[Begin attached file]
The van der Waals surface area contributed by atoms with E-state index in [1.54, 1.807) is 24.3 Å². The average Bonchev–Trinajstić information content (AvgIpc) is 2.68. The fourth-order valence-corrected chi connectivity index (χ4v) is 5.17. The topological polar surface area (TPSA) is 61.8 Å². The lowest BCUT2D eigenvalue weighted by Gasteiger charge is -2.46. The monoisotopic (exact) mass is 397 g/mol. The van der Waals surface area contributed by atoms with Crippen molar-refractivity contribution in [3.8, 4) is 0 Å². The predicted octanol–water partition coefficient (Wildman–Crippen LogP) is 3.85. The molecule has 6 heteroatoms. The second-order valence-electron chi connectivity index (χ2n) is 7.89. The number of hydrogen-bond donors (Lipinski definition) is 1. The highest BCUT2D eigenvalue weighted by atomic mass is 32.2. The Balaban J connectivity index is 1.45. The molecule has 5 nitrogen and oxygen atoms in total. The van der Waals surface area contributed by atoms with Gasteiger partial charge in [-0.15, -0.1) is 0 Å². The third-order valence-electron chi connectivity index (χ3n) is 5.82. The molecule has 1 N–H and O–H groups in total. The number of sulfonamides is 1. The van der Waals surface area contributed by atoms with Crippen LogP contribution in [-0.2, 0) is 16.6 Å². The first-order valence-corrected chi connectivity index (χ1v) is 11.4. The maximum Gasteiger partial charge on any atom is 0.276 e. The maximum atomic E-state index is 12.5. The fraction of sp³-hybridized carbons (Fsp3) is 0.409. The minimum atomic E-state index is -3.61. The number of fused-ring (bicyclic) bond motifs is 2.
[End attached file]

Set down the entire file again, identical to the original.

The van der Waals surface area contributed by atoms with E-state index in [1.54, 1.807) is 24.3 Å². The average Bonchev–Trinajstić information content (AvgIpc) is 2.68. The fourth-order valence-corrected chi connectivity index (χ4v) is 5.17. The topological polar surface area (TPSA) is 61.8 Å². The lowest BCUT2D eigenvalue weighted by Gasteiger charge is -2.46. The monoisotopic (exact) mass is 397 g/mol. The van der Waals surface area contributed by atoms with Crippen molar-refractivity contribution in [3.8, 4) is 0 Å². The predicted octanol–water partition coefficient (Wildman–Crippen LogP) is 3.85. The molecule has 6 heteroatoms. The second-order valence-electron chi connectivity index (χ2n) is 7.89. The number of hydrogen-bond donors (Lipinski definition) is 1. The highest BCUT2D eigenvalue weighted by atomic mass is 32.2. The Balaban J connectivity index is 1.45. The molecule has 5 nitrogen and oxygen atoms in total. The van der Waals surface area contributed by atoms with Gasteiger partial charge in [-0.15, -0.1) is 0 Å². The third-order valence-electron chi connectivity index (χ3n) is 5.82. The molecule has 1 N–H and O–H groups in total. The number of sulfonamides is 1. The van der Waals surface area contributed by atoms with Crippen LogP contribution in [-0.2, 0) is 16.6 Å². The first-order valence-corrected chi connectivity index (χ1v) is 11.4. The maximum Gasteiger partial charge on any atom is 0.276 e. The maximum atomic E-state index is 12.5. The fraction of sp³-hybridized carbons (Fsp3) is 0.409. The minimum atomic E-state index is -3.61. The number of fused-ring (bicyclic) bond motifs is 2.